Editorial Cartoon by Graeme MacKay, The Hamilton Spectator – Wednesday January 18, 2017
Funds must double to keep Hamilton roads at ‘C’ level: report
The city needs to double asphalt repair spending over the next decade just to keep increasingly rutted roads in fair shape, a new analysis shows.
As it is, municipal road conditions — particularly neighbourhood streets and urban collectors — are deteriorating steadily because the city budget isn’t keeping up with needed repairs, says public works head Dan McKinnon.
“We’re not sustainable … We know the overall condition rating is going to decline,” McKinnon said during a presentation to councillors on the city’s latest road condition analysis.
That report suggests Hamilton must spend about $521 million on repairs and reconstruction over the next 10 years just to hold the line on existing road conditions. We’re on track to spend only half that amount, with about $25.5-million slated to be directed to such repairs in 2017.
The city actually spends closer to $80 million a year on all things roads-related — but that includes bridges, sidewalks and street lights, traffic engineering, technical studies and construction related to new development.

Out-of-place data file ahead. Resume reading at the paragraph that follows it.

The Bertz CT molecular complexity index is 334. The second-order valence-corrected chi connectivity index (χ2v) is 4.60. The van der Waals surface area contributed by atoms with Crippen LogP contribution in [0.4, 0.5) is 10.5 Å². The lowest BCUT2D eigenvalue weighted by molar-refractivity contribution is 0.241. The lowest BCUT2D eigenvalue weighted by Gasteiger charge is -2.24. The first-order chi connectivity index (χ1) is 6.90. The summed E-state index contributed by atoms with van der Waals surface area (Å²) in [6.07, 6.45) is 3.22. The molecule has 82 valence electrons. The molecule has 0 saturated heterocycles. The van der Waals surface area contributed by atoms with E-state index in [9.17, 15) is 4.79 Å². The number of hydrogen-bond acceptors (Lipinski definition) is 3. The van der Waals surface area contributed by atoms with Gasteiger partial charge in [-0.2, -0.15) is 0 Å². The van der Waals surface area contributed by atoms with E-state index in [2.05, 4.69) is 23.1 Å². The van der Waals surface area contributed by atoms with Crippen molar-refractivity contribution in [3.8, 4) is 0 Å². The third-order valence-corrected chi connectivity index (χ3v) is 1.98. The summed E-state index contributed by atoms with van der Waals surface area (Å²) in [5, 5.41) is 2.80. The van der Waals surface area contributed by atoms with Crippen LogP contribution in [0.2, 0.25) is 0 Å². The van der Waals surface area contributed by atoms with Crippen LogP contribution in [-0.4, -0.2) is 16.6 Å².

The city bases its latest dire prediction on a roads condition index calculated with the help of a consultant who used ground-penetrating laser technology and visual inspections to evaluate all municipal roads block by block.
Based on the latest study, the city has awarded itself a “C” grade for roads — defined as “fair with some deterioration or defects evident” — or an average condition index of 62.
The “optimum” target condition index for roads is 81. While the city’s two parkways are close to that target level of driveability, residential streets and urban collectors have an average condition index closer to 58.
The latest public report doesn’t finger particularly bad roads or neighbourhoods, but a photo presentation to councillors used a spiderweb-cracked section of Chapple Street in Stoney Creek to illustrate a road in need of a rebuild. (Source: Hamilton Spectator)
Doubled Published – Oopsie.